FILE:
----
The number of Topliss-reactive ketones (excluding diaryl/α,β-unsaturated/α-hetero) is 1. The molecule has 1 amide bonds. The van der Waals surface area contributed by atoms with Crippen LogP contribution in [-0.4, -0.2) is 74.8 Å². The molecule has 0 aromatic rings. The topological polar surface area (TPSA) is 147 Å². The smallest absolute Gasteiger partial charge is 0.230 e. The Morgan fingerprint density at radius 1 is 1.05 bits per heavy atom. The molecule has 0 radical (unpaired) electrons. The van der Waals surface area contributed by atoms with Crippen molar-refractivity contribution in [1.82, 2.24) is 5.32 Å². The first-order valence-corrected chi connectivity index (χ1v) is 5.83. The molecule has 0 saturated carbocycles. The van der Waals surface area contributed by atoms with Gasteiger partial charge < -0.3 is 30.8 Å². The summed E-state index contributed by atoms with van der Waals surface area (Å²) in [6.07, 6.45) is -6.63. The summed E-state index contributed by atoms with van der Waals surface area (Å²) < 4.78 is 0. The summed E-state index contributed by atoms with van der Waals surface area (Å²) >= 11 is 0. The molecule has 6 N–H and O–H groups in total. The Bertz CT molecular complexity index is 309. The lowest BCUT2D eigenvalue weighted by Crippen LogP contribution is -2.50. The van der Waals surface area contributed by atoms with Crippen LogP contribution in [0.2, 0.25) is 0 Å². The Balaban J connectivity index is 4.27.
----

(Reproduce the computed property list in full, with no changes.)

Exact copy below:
The number of Topliss-reactive ketones (excluding diaryl/α,β-unsaturated/α-hetero) is 1. The molecule has 1 amide bonds. The van der Waals surface area contributed by atoms with Crippen LogP contribution in [-0.4, -0.2) is 74.8 Å². The molecule has 0 aromatic rings. The topological polar surface area (TPSA) is 147 Å². The smallest absolute Gasteiger partial charge is 0.230 e. The Morgan fingerprint density at radius 1 is 1.05 bits per heavy atom. The molecule has 0 radical (unpaired) electrons. The van der Waals surface area contributed by atoms with Crippen molar-refractivity contribution in [1.82, 2.24) is 5.32 Å². The first-order valence-corrected chi connectivity index (χ1v) is 5.83. The molecule has 0 saturated carbocycles. The van der Waals surface area contributed by atoms with Gasteiger partial charge < -0.3 is 30.8 Å². The summed E-state index contributed by atoms with van der Waals surface area (Å²) in [6.07, 6.45) is -6.63. The summed E-state index contributed by atoms with van der Waals surface area (Å²) < 4.78 is 0. The summed E-state index contributed by atoms with van der Waals surface area (Å²) >= 11 is 0. The molecule has 6 N–H and O–H groups in total. The Bertz CT molecular complexity index is 309. The lowest BCUT2D eigenvalue weighted by Crippen LogP contribution is -2.50. The van der Waals surface area contributed by atoms with Crippen LogP contribution in [0.2, 0.25) is 0 Å². The Balaban J connectivity index is 4.27.